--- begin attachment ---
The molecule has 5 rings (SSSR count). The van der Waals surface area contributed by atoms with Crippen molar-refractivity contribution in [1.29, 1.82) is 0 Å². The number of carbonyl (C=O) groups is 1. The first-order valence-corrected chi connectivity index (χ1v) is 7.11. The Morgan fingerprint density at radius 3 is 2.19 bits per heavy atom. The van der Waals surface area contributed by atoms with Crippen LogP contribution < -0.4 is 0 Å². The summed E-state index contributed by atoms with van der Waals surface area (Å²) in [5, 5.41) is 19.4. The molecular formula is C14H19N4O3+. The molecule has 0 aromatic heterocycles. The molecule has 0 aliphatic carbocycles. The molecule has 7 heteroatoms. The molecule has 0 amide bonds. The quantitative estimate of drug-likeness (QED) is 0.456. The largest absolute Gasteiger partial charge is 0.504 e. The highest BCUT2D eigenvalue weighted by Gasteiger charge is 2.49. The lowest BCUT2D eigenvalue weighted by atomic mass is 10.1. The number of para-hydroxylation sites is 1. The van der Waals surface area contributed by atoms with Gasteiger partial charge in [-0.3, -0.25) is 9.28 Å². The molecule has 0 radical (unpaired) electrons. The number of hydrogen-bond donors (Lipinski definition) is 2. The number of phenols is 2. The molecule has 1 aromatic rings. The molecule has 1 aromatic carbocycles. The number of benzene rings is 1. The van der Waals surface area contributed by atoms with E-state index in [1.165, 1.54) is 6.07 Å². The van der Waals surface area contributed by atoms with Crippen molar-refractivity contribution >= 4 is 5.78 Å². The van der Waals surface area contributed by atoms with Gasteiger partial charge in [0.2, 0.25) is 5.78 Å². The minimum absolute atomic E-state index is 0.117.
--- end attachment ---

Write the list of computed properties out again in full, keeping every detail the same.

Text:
The molecule has 5 rings (SSSR count). The van der Waals surface area contributed by atoms with Crippen molar-refractivity contribution in [1.29, 1.82) is 0 Å². The number of carbonyl (C=O) groups is 1. The first-order valence-corrected chi connectivity index (χ1v) is 7.11. The Morgan fingerprint density at radius 3 is 2.19 bits per heavy atom. The van der Waals surface area contributed by atoms with Crippen LogP contribution < -0.4 is 0 Å². The summed E-state index contributed by atoms with van der Waals surface area (Å²) in [5, 5.41) is 19.4. The molecular formula is C14H19N4O3+. The molecule has 0 aromatic heterocycles. The molecule has 0 aliphatic carbocycles. The molecule has 7 heteroatoms. The molecule has 0 amide bonds. The quantitative estimate of drug-likeness (QED) is 0.456. The largest absolute Gasteiger partial charge is 0.504 e. The highest BCUT2D eigenvalue weighted by Gasteiger charge is 2.49. The lowest BCUT2D eigenvalue weighted by atomic mass is 10.1. The number of para-hydroxylation sites is 1. The van der Waals surface area contributed by atoms with Gasteiger partial charge in [-0.3, -0.25) is 9.28 Å². The molecule has 0 radical (unpaired) electrons. The number of hydrogen-bond donors (Lipinski definition) is 2. The number of phenols is 2. The molecule has 1 aromatic rings. The molecule has 1 aromatic carbocycles. The number of benzene rings is 1. The van der Waals surface area contributed by atoms with E-state index in [1.165, 1.54) is 6.07 Å². The van der Waals surface area contributed by atoms with Crippen molar-refractivity contribution >= 4 is 5.78 Å². The van der Waals surface area contributed by atoms with Gasteiger partial charge in [0.2, 0.25) is 5.78 Å². The minimum absolute atomic E-state index is 0.117.